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Headway Devon facing funding crisis

It's providing extra support during pandemic

A Devon-based charity is providing a lifeline for vulnerable adults with a brain injury during the covid-19 pandemic through remote support.
 
Some of the community’s most isolated members were left with nowhere to turn as lockdown commenced and they were cut off from their family, friends and the outside world. Thankfully, brain injury charity Headway Devon stepped in to ensure brain injury survivors in the local area were properly supported. As well as telephone welfare calls and shopping for food, they've undertaken one-to-one video calls to help with cooking and Zumba classes to keep fit during isolation.
 
Rachel Williams* is just one of the many brain injury survivors who has been able to take advantage of this support. At just seven years old, Rachel sustained a brain injury in a car accident and her life was turned upside down. Thankfully, she found Headway Devon and has now been a service user there for more than 15 years. But the UK-wide lockdown meant that she could no longer attend the charity’s day centre, and many members of staff worried about her wellbeing without this support mechanism in place.
 
Headway Devon was quick to put in place new remote services, tailored to the needs of each individual brain injury survivor. Following her brain injury, Rachel struggled with motivation – something that has only been exacerbated since the lockdown began – and she began to find it difficult to walk her dog each day.
 
That’s when Headway Devon stepped in. Debbie Davis-Briggs, community support team lead, video called Rachel whilst she walked the dog. Debbie stayed on the phone for the entire dog walk, providing a listening ear for Rachel and cheering her on every step of the way.
 
Also making the most of the support on offer at Headway Devon is Angela Wilson*. Brain injury survivor Angela wanted to learn how to make sausage rolls, so along with her regular shopping, a member of staff picked up the ingredients needed and showed her how to make sausage rolls through a video call.
 
As well as this, staff and volunteers from Headway Devon’s day centres are checking in with clients by making welfare calls and delivering food and medication. The centres provide online meetings each week where clients interact with staff and peers, take part in quizzes and enjoy group games.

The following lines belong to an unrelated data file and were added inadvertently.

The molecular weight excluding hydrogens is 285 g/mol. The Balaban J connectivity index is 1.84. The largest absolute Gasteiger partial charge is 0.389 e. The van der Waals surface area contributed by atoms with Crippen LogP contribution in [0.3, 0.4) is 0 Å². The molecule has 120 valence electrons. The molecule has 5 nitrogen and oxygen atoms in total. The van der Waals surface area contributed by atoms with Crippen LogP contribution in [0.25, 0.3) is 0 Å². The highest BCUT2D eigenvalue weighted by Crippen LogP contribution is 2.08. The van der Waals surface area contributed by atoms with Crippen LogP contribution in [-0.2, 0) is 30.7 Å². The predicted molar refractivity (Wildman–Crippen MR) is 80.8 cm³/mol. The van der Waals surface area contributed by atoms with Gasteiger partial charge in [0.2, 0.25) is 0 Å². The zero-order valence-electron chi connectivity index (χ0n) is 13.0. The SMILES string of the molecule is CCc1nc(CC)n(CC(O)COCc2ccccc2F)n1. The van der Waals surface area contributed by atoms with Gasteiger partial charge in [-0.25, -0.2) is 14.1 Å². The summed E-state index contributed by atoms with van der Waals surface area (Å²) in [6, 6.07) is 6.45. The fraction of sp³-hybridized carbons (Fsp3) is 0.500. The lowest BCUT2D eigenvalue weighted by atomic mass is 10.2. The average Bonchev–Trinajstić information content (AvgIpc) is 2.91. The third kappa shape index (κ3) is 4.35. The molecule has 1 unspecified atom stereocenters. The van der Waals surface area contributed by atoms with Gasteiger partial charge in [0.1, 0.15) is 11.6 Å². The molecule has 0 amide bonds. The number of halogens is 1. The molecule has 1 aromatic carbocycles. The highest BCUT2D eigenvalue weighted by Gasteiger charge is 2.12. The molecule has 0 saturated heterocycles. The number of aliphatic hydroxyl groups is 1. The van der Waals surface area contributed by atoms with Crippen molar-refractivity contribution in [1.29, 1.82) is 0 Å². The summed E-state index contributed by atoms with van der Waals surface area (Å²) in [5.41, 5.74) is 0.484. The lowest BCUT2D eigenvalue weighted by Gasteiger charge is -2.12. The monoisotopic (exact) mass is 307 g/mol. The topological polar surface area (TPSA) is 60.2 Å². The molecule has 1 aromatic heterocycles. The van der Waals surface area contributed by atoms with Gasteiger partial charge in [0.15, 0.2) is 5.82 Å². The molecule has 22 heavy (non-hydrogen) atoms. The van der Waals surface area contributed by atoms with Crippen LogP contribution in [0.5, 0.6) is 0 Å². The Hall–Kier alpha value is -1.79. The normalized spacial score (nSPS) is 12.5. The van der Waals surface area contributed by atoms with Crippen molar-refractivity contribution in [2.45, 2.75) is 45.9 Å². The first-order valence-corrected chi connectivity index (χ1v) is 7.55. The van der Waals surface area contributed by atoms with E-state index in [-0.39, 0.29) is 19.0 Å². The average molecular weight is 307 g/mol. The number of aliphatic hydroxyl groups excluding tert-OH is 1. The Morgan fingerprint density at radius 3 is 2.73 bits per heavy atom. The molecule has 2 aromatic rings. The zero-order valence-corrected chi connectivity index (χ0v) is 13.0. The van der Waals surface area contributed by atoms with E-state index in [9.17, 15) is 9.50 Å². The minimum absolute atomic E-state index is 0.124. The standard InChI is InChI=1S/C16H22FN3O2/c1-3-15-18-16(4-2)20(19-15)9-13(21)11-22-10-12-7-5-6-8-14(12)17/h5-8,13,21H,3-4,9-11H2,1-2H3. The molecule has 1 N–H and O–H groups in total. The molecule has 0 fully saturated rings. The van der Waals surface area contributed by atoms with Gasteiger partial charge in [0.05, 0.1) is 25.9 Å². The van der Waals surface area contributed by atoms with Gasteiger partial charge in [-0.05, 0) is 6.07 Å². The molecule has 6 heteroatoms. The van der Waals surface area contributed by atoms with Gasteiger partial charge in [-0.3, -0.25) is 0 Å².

As many of Headway Devon’s clients are unfamiliar with technology, the centres are also supporting these individuals by delivering care and entertainment packages which include crafts, puzzles and word games, as well as carrying out some face-to-face welfare checks and continuing to support people to access the relevant benefits.
 
Chief executive Ruth Wells said: “Vulnerable people like Rachel and Angela need the support of Headway Devon now more than ever before.
Following a brain injury, survivors may experience feelings of loneliness and isolation, something which is heightened when you are shut off from the outside world.
 
“Some of these people may not have any family or friends to rely on and Headway Devon may be their only support system. That’s why it’s of critical importance that we do whatever we can to support these vulnerable members of our society, whether that be through remote or virtual services.
 
“We must ensure that no brain injury survivor falls through the cracks of the care system, left unnoticed and without support at these challenging times.”
 
But Headway Devon is now appealing for support following the impact COVID-19 has had on its finances. “The pandemic has had a staggering effect on our finances, and we estimate that we need to raise £27,000 to enable us to continue our work and support our clients through this worrying time.
 
To donate, visit Headway Devon’s Virgin Money Giving page.
 

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